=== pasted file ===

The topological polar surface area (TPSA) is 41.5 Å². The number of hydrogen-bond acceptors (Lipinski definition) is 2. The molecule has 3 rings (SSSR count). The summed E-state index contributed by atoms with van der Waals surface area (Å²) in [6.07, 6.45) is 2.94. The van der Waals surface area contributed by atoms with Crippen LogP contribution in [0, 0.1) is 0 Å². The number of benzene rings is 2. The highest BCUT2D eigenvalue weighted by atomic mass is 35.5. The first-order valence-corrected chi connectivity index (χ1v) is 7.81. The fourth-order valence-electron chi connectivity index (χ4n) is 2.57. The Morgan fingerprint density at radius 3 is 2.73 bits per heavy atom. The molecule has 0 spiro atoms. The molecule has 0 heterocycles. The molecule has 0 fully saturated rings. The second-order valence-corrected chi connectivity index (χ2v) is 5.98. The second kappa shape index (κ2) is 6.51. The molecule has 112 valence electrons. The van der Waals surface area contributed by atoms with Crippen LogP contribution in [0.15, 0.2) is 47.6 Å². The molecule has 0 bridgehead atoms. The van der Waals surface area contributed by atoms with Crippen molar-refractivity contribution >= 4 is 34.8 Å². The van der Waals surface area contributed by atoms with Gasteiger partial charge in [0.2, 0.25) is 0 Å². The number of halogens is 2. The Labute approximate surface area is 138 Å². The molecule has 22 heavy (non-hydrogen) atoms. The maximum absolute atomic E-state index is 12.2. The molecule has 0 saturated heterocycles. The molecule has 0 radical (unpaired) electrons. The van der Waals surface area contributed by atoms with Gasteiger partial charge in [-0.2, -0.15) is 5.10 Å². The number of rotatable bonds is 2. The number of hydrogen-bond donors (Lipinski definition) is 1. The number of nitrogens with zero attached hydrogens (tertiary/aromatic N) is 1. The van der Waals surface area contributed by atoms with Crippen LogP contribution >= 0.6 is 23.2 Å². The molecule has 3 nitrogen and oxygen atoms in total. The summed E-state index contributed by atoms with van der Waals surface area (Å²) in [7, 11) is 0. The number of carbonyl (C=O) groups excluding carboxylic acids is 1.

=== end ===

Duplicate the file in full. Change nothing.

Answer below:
The topological polar surface area (TPSA) is 41.5 Å². The number of hydrogen-bond acceptors (Lipinski definition) is 2. The molecule has 3 rings (SSSR count). The summed E-state index contributed by atoms with van der Waals surface area (Å²) in [6.07, 6.45) is 2.94. The van der Waals surface area contributed by atoms with Crippen LogP contribution in [0, 0.1) is 0 Å². The number of benzene rings is 2. The highest BCUT2D eigenvalue weighted by atomic mass is 35.5. The first-order valence-corrected chi connectivity index (χ1v) is 7.81. The fourth-order valence-electron chi connectivity index (χ4n) is 2.57. The Morgan fingerprint density at radius 3 is 2.73 bits per heavy atom. The molecule has 0 spiro atoms. The molecule has 0 heterocycles. The molecule has 0 fully saturated rings. The second-order valence-corrected chi connectivity index (χ2v) is 5.98. The second kappa shape index (κ2) is 6.51. The molecule has 112 valence electrons. The van der Waals surface area contributed by atoms with Crippen LogP contribution in [0.15, 0.2) is 47.6 Å². The molecule has 0 bridgehead atoms. The van der Waals surface area contributed by atoms with Crippen molar-refractivity contribution >= 4 is 34.8 Å². The van der Waals surface area contributed by atoms with Gasteiger partial charge in [0.2, 0.25) is 0 Å². The number of halogens is 2. The Labute approximate surface area is 138 Å². The molecule has 22 heavy (non-hydrogen) atoms. The maximum absolute atomic E-state index is 12.2. The molecule has 0 saturated heterocycles. The molecule has 0 radical (unpaired) electrons. The van der Waals surface area contributed by atoms with Gasteiger partial charge in [-0.2, -0.15) is 5.10 Å². The number of rotatable bonds is 2. The number of hydrogen-bond donors (Lipinski definition) is 1. The number of nitrogens with zero attached hydrogens (tertiary/aromatic N) is 1. The van der Waals surface area contributed by atoms with Crippen LogP contribution >= 0.6 is 23.2 Å². The molecule has 3 nitrogen and oxygen atoms in total. The summed E-state index contributed by atoms with van der Waals surface area (Å²) in [7, 11) is 0. The number of carbonyl (C=O) groups excluding carboxylic acids is 1.